Are you a THERMOSTAT or a THERMOMETER?
That was the question at topic of an article that I was reading today. Strangely, the article didn't really relate to the topic at all, but it sure made me think.
A thermometer monitors and reports the temperature of the environment around it. The thermostat is where the temperature is determined.
It was a compelling question. It made me reflect on my own life to see where I might be acting as one or the other. In some situations, we're all thermometers. There are things in life over which we have no direct control so monitoring and reporting where necessary is all that's required or allowed.
There are many area's of our lives over which we have total control. In those areas we ideally are thermostats.
I'll be the first to admit that I've played thermometer way too often in the past. It somehow seemed "easier" that way. I learned the hard way, that when we give up control over situations that are our direct responsibility, it's not only NOT easier, it's downright miserable. Let's look at some examples where this is true. Our personal happiness is a good place to start.
When we burden others with "our" happiness, it not only makes life difficult and unpleasant for them, but it ensures we are likely to spend a lot of time disappointed.
How on earth can we expect someone else to know what "makes us happy" when half the time, we're not even sure ourselves.
Have you ever been in a relationship where the other person refused to take responsibility for their own happiness? Did you feel like a constant disappointment. Did it seem like no matter what you did, it wasn't enough?
How about our attitudes? Do we sometimes act as thermometers pretending that our attitude is determined by our environment?
Maybe you're someone that still believes it's possible for others to determine your mood? I had a friend, who was a psychologist, share with me a great illustration of how silly that really is. He was called to a junior high school by the principal to intervene between two boys who were constantly fighting. As you might imagine, when he asked the boys what the problem was, they each blamed the other for "making them mad."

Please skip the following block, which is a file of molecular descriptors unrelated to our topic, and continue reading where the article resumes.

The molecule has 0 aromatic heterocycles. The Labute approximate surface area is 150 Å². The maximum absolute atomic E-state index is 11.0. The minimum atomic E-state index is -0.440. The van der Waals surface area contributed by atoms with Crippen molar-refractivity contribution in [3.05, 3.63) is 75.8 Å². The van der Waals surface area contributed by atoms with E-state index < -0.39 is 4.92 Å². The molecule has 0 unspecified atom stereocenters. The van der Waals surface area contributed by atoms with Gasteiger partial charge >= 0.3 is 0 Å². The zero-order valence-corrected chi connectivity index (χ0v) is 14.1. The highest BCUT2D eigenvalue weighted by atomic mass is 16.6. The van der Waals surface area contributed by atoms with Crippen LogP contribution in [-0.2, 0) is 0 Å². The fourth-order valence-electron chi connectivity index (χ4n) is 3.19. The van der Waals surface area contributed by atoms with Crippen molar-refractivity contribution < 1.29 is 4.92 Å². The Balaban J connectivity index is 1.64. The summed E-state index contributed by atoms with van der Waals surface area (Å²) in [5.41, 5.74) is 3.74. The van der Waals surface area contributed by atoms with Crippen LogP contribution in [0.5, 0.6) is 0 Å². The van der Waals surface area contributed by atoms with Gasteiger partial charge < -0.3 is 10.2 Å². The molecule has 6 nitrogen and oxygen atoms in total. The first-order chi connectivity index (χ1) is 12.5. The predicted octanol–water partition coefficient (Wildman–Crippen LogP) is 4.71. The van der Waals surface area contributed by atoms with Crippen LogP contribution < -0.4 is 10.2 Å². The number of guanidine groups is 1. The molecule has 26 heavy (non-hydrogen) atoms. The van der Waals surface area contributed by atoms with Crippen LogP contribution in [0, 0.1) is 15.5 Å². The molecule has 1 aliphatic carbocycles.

What Doug did next was brilliant. He explained to the boys that it was completely impossible for someone else to make them angry and told him that he would prove it to them.
Doug took a ten dollar bill out of his pocket and laid it on the table in front of the two boys. He told one of the boys that he would give him $10 if he could make the other boy angry. He told the second boy that he would get the $10 if no matter what happened, he was able to keep from getting angry. As you might predict, no one got angry that day. Doug pointed out that when our motivation for not getting angry is greater than our motivation to get angry, we can always control our anger.
The point then is this: We have a lot more control in our lives than we think...and sometimes more than we care to admit.
If we refuse to set the temperature of our environment, we can't complain when someone else takes it upon themselves to crank the heat.
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